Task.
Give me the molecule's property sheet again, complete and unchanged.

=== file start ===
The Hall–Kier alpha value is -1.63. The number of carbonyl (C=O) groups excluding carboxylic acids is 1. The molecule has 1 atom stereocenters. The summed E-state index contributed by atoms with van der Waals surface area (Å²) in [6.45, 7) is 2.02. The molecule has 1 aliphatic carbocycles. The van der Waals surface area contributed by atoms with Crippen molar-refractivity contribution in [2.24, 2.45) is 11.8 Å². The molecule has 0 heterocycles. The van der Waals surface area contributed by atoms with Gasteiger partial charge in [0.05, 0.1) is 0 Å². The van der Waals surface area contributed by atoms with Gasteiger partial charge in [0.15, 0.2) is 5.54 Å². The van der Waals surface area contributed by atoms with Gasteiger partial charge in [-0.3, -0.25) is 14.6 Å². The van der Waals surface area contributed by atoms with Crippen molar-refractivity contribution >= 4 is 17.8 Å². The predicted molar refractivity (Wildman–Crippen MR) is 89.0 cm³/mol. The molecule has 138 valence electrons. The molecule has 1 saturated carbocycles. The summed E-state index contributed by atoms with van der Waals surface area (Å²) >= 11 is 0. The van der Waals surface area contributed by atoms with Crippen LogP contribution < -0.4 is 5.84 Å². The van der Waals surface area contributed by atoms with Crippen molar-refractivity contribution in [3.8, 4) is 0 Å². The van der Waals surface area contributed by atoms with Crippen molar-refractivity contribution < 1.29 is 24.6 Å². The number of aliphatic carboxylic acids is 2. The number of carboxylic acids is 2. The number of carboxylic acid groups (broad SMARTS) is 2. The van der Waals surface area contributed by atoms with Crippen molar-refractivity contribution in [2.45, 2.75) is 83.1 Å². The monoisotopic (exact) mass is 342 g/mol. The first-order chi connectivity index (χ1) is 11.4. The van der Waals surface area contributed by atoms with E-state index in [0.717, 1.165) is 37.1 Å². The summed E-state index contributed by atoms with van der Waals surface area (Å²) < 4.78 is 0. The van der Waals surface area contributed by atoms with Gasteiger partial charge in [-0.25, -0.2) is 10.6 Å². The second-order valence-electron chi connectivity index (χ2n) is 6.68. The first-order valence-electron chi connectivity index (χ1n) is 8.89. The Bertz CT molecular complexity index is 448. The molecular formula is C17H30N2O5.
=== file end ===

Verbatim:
The Hall–Kier alpha value is -1.63. The number of carbonyl (C=O) groups excluding carboxylic acids is 1. The molecule has 1 atom stereocenters. The summed E-state index contributed by atoms with van der Waals surface area (Å²) in [6.45, 7) is 2.02. The molecule has 1 aliphatic carbocycles. The van der Waals surface area contributed by atoms with Crippen molar-refractivity contribution in [2.24, 2.45) is 11.8 Å². The molecule has 0 heterocycles. The van der Waals surface area contributed by atoms with Gasteiger partial charge in [0.05, 0.1) is 0 Å². The van der Waals surface area contributed by atoms with Gasteiger partial charge in [0.15, 0.2) is 5.54 Å². The van der Waals surface area contributed by atoms with Gasteiger partial charge in [-0.3, -0.25) is 14.6 Å². The van der Waals surface area contributed by atoms with Crippen molar-refractivity contribution >= 4 is 17.8 Å². The predicted molar refractivity (Wildman–Crippen MR) is 89.0 cm³/mol. The molecule has 138 valence electrons. The molecule has 1 saturated carbocycles. The summed E-state index contributed by atoms with van der Waals surface area (Å²) >= 11 is 0. The van der Waals surface area contributed by atoms with Crippen LogP contribution < -0.4 is 5.84 Å². The van der Waals surface area contributed by atoms with Crippen molar-refractivity contribution in [3.8, 4) is 0 Å². The van der Waals surface area contributed by atoms with Crippen molar-refractivity contribution < 1.29 is 24.6 Å². The number of aliphatic carboxylic acids is 2. The number of carboxylic acids is 2. The number of carboxylic acid groups (broad SMARTS) is 2. The van der Waals surface area contributed by atoms with Crippen molar-refractivity contribution in [2.45, 2.75) is 83.1 Å². The monoisotopic (exact) mass is 342 g/mol. The first-order chi connectivity index (χ1) is 11.4. The van der Waals surface area contributed by atoms with E-state index in [0.717, 1.165) is 37.1 Å². The summed E-state index contributed by atoms with van der Waals surface area (Å²) < 4.78 is 0. The van der Waals surface area contributed by atoms with Gasteiger partial charge in [-0.25, -0.2) is 10.6 Å². The second-order valence-electron chi connectivity index (χ2n) is 6.68. The first-order valence-electron chi connectivity index (χ1n) is 8.89. The Bertz CT molecular complexity index is 448. The molecular formula is C17H30N2O5.